Earl grey skies swaddle the rooftops like hand-knit mittens.
A reluctant rain begins to fall, pattering on sidewalks
and bejeweling the crimson leaves of the maple trees in the city park.
I walk slowly through the purple twilight, breathing deeply
the smells of damp earth and wet leaves.
The path skirts an old stone chapel nestled among fir trees.
From the shadows of needled boughs, I hear the rustle of wings:
a flock of white-throated sparrows seeking shelter as they migrate south.
They shift restlessly among the evergreen needles, their warbles
muffled by the mist and rain. A flash of russet feathers and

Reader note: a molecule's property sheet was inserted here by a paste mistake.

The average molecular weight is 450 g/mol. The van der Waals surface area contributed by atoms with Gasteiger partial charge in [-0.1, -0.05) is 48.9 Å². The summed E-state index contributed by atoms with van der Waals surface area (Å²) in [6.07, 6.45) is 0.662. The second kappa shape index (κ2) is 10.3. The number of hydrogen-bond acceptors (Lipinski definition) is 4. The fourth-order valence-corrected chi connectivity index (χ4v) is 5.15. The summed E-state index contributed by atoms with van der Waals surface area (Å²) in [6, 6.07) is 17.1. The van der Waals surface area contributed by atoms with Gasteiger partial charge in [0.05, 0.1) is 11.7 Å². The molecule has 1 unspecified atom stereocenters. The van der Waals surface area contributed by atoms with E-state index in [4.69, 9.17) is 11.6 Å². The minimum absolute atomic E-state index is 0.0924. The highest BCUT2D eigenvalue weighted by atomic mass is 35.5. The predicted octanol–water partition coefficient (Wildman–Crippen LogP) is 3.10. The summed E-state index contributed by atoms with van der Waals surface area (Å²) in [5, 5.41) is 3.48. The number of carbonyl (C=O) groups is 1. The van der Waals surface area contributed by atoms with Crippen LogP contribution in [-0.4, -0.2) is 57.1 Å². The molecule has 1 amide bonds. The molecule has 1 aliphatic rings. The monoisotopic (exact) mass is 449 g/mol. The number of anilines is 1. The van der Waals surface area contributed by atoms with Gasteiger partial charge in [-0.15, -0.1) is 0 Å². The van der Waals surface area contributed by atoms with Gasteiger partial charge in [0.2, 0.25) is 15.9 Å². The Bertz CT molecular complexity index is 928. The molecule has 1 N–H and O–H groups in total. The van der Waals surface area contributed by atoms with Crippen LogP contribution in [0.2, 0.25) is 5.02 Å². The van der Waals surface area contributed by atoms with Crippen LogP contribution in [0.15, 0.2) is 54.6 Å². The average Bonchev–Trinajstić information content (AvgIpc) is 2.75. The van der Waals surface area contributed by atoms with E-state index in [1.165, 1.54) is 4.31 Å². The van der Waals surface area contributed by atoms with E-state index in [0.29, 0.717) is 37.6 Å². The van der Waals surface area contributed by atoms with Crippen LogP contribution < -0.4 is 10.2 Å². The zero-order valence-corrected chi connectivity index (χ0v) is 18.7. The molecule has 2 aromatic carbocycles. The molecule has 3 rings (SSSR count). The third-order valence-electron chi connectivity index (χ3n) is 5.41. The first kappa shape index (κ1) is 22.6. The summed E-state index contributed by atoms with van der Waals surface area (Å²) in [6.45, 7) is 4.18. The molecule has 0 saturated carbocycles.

a lone sparrow darts from a harbored branch to shrubs along the chapel wall
where clumps of red berries tempt the wandering soul.
He watches my approach, his dark eyes darting, his head cocked curiously.
He pecks at one berry, then another but doesn’t start as I pass by.
A solitary explorer, away from his flock and me from mine,
Alone in the twilight (does that mean lonely?).
I wonder where he’s headed, this little russet sparrow?
What does he think of this rainy-city park, of the fir trees,
of the red berries in the shrubs along the old-stone chapel?
It’s raining harder now. I quicken my steps. Darkness deepens.
By Noel Vanderbilt